Table of contents
About this book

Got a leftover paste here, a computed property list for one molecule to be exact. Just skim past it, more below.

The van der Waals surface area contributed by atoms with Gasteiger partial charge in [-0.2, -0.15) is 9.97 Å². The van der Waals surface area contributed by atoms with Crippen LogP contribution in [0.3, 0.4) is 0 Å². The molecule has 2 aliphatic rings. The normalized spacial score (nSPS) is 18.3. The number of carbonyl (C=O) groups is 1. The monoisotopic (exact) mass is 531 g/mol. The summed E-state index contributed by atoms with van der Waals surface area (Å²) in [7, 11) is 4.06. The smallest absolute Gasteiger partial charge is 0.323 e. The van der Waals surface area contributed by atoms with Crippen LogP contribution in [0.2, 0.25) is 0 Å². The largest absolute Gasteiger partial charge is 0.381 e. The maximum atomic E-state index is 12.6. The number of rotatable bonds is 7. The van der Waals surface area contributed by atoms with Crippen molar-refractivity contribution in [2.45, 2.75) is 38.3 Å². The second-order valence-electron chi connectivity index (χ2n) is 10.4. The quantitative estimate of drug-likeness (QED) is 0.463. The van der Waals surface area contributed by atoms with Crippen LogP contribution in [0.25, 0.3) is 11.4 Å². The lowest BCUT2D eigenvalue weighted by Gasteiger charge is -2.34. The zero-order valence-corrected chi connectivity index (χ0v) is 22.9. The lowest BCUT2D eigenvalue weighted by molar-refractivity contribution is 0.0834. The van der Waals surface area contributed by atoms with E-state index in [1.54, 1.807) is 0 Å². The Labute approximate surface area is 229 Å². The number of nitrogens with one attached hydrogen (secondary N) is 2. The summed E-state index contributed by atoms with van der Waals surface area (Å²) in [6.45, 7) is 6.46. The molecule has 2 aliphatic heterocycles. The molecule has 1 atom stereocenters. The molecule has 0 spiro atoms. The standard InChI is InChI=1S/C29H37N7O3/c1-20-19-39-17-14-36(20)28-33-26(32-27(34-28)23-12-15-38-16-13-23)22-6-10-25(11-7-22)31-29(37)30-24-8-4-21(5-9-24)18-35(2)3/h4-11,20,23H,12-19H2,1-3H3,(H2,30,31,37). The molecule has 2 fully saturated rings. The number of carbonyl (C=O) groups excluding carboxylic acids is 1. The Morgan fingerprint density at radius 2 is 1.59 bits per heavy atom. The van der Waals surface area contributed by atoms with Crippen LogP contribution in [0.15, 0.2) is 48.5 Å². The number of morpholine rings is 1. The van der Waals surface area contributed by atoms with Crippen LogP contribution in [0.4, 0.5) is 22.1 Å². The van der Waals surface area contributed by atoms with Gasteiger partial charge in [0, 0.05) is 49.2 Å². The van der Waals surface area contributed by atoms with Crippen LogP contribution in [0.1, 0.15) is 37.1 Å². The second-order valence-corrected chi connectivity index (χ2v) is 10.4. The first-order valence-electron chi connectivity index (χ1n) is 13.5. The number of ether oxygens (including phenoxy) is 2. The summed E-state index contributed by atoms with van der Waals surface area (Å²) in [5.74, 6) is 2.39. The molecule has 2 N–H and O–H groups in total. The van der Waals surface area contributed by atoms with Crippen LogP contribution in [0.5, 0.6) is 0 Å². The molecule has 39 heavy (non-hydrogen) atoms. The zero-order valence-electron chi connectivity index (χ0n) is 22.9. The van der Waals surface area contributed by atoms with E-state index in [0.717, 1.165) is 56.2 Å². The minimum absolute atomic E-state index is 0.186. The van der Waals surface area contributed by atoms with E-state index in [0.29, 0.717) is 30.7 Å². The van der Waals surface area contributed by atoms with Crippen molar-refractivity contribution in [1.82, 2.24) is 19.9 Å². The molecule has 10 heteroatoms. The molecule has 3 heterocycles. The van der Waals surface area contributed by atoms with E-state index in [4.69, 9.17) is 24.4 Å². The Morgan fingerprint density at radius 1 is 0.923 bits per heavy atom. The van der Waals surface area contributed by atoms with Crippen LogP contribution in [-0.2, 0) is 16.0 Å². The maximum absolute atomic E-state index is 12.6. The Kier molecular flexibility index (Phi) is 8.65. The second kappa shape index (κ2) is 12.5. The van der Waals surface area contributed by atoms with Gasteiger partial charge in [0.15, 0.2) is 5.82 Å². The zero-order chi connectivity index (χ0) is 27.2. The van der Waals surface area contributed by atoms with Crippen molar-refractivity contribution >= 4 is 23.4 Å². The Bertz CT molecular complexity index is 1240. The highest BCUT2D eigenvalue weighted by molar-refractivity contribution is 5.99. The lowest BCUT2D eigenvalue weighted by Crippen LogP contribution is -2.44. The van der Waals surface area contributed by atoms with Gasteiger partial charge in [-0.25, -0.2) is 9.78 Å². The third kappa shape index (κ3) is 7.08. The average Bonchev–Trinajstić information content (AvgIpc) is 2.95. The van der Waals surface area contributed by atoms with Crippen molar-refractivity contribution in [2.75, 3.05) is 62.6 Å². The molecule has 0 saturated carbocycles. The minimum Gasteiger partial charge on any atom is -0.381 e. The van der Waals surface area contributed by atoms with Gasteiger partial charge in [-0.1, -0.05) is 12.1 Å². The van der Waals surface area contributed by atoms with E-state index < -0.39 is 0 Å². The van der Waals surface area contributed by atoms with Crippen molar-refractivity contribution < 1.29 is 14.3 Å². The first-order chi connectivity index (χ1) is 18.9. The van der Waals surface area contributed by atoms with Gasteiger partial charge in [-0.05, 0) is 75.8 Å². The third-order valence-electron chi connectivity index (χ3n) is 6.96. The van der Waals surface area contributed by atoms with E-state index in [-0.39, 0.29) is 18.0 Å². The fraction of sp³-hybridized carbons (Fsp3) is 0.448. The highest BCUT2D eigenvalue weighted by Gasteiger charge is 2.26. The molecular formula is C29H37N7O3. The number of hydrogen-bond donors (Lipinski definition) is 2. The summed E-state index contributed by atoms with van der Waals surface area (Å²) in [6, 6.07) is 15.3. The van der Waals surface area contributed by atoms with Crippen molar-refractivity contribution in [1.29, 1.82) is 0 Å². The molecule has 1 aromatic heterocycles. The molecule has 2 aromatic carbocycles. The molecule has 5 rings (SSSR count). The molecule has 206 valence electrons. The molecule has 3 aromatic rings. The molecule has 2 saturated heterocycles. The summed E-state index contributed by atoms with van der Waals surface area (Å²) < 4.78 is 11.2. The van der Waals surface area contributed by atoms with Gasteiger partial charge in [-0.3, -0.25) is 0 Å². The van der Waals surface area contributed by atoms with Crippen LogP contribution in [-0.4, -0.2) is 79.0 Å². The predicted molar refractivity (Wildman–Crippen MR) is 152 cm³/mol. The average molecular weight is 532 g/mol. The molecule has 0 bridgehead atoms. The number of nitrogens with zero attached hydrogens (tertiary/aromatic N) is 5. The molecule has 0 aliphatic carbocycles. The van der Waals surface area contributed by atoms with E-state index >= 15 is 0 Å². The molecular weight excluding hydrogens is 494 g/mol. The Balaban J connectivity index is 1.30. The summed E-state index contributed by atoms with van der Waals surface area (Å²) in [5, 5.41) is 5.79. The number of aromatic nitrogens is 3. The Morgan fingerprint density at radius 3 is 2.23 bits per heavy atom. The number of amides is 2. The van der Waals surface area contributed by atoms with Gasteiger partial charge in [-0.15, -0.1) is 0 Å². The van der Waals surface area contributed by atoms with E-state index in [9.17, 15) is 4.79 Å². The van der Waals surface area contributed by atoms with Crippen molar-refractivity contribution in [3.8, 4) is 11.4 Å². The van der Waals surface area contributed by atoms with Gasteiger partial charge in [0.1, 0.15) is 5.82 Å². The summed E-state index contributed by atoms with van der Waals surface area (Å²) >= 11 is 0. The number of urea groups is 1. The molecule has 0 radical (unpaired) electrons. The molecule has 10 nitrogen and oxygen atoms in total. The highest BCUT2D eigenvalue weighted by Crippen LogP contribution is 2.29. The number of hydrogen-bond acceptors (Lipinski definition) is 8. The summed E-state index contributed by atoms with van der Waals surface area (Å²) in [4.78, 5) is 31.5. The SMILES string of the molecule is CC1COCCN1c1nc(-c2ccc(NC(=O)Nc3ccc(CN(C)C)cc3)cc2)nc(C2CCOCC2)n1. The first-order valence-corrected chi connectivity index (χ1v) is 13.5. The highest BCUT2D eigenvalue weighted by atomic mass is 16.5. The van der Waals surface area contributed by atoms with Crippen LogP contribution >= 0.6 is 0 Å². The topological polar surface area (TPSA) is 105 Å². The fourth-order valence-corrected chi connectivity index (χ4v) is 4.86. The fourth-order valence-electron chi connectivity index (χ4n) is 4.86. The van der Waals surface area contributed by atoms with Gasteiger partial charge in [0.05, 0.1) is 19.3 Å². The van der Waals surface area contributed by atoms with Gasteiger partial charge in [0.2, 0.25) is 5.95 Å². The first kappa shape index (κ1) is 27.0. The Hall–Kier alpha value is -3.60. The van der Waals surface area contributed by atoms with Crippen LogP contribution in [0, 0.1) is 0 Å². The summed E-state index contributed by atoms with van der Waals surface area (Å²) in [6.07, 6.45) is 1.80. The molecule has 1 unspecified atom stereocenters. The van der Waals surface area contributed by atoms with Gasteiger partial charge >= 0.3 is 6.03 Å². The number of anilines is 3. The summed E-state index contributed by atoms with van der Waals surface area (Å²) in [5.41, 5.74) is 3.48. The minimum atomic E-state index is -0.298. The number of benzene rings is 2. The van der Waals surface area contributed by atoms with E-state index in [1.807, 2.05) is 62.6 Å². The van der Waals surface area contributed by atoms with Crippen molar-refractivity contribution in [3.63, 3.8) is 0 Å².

For the past 25 years, Joe Goldbloom and I have conducted a running debate over whether specifications writers engage in the unlawful practice of law. Joe's position is that lawyers have no business writing specifications, that being the designer's province. Having been given the honor to write this foreword, I have the opportunity for the last word, at least for now. Joe Goldbloom and I first met in 1964, while serving together on the ASCE Committee on Contract Administration. Joe became my teacher, mentor, and friend. Underlying our good natured debate was the serious issue of the technical qualifications required of a specifications writer. As a matter of fact, specifi cations writing traditionally has fallen in a crack between the two professions. Specifications writing typically is neither taught in engineering school nor in law school. Engineers are taught how to design; lawyers are taught how to draft contracts. Specifications writing requires mastery of the technical elements of design as well as the skills of contract drafting. Specifications writing is neither glamorous nor sexy; it is often viewed as a necessary evil of the designer's job.
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